Battle of Verdun
The Germans continue relentlessly turning the screw at Verdun. Without their long autumn and winter of trench-digging, the French would now be completely up a tree without a paddle. As it is, they’re now in their second defensive position, three and a half miles behind the first one. This phase of the battle is going to tell us whether the Germans can actually seriously achieve something, or whether it’s just going to degenerate into a German Battle of Champagne, with initial success quickly stalling out and leaving the attackers no better off and badly mauled.
At the end of the day the cautious German advance is still mostly dealing with the second line, but they are well into it. Another thunderous barrage is pouring into its remnants, and moving on to the third line. And there are some places where the German stormtroopers are clean through and waiting for support before moving on to assault that third line. French army group reserves are beginning to arrive at the battle, but as we’ve seen, more grist for the mill is not necessarily a bad thing for the attackers. And the German penetrations of the second line, isolated though they may be, are now forcing the French artillery to leave their emplacements and make a quick exit to the rear. This is not a simple operation, and it’ll be many hours before the guns can come back into action.
On a strategic level, General de Langle is now deeply worried. Yesterday we mentioned the possibility that the Germans may be able to break into the French rear if they keep driving south and cut off the troops who are holding the line east of the German offensive. Well aware of the new “defence in depth” ideas that have been percolating through the French army, he spends most of today considering alternatives for a major withdrawal to more defensible positions. He’s even daring to think the unthinkable; that he might be forced to withdraw all his men from the east bank of the River Meuse and then force the Germans to cross it to continue fighting.
On roll the Germans. Today we have an excellent example of how confused the situation can be in the midst of battle. Early in the morning, the Germans capture Samogneux, a village by the side of the Meuse. News of this makes its way by separate routes to the local commander, General Bapst, and also to General Herr. Bapst, unable to make contact with his boss, orders an immediate counter-attack; and, taken by surprise, the Germans end up falling back out of the village.
At which point night falls. Herr has heard nothing of all this. He’s been gathering artillery on the west bank of the Meuse to give those dastardly Boche something to think about as they sit in Samogneux eating sausages and drinking looted wine. This sort of thing is tragically far too common during a major offensive. In the small hours the bombardment opens up; the poilus in Samogneux try to send up “cease fire” signal rockets, which are instead interpreted as a dastardly enemy trick using captured flares. By 3am tomorrow, everyone in Samogneux is dead or has made a swift exit, and before dawn the Germans will be back in possession.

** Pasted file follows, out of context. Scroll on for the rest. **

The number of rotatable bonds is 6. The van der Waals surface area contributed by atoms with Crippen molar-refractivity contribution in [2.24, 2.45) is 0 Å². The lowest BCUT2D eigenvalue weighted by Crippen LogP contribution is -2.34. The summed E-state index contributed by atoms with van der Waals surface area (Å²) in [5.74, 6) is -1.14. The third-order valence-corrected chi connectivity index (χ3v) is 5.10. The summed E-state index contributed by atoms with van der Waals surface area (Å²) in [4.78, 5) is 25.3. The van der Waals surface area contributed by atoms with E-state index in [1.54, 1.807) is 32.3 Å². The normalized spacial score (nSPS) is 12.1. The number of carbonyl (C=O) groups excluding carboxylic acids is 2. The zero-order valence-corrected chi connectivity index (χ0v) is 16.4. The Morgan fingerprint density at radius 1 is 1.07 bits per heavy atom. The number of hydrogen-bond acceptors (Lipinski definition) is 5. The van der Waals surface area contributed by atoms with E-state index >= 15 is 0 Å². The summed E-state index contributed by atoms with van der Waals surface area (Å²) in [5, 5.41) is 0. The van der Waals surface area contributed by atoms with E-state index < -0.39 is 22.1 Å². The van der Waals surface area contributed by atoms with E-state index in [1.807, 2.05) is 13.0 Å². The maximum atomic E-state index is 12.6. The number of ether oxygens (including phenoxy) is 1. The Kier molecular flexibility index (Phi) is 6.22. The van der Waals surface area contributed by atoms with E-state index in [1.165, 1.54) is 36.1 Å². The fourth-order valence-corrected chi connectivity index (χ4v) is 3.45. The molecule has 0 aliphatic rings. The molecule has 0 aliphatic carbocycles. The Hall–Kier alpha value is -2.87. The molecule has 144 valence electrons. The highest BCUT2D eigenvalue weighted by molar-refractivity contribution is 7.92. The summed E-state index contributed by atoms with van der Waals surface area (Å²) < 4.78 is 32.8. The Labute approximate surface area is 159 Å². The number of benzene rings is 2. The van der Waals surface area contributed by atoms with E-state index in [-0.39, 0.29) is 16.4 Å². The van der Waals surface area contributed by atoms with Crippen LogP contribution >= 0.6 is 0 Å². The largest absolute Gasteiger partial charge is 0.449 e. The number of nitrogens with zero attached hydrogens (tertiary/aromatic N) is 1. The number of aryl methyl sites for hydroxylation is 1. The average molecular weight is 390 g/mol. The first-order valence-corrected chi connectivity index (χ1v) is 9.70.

At about 11pm, Joffre’s friend M. Etienne makes his customary telephone call to GQG. He receives the standard response; General Joffre is in bed asleep. His self-deception is so complete that even now, when it should have been obvious that there was a major crisis developing at Verdun, the Chief is not overly concerned by the situation. Can he possibly sleepwalk the Army into a major defeat?
The MSPaint map at the end of the day:
A major part of the early success at Verdun has been the Germans’ almost total air superiority. Their fighters have kept French recon planes from seeing anything useful, and kept outclassed French fighters from interfering with their own flying. Six flights of spotter aircraft are constantly out on missions, giving corrections to the artillery as they fire supporting barrage after supporting barrage, leapfrogging forward so that there’s always plenty of guns ready to fire.
And then there are the Zeppelins. Often I end up thinking of airship missions as a sideshow, something that can be sidelined in favour of more interesting stories. Here at Verdun they’re proving extremely effective in support of a major offensive, flying into the French rear to bomb French road and railway junctions, interfering with the arrival of reinforcements and supplies. The Germans are now dictating the progress of events on the Western Front in a way that they haven’t done since 1914.
Admiral Scheer and the Kaiser
And now we rejoin Admiral Scheer, commander of the High Seas Fleet, who could not have picked a better time to talk the Kaiser into seeking battle with the English in the North Sea. He spends the day aboard his flagship, laying out his plans to his volatile boss in great detail and with infinite care. Wilhelm II listens, eventually allows himself to be convinced, and approves Scheer’s request to play with his favourite toys. (Ironically and symbolically, today is the day that Scheer’s predecessor von Pohl dies of his cancer.)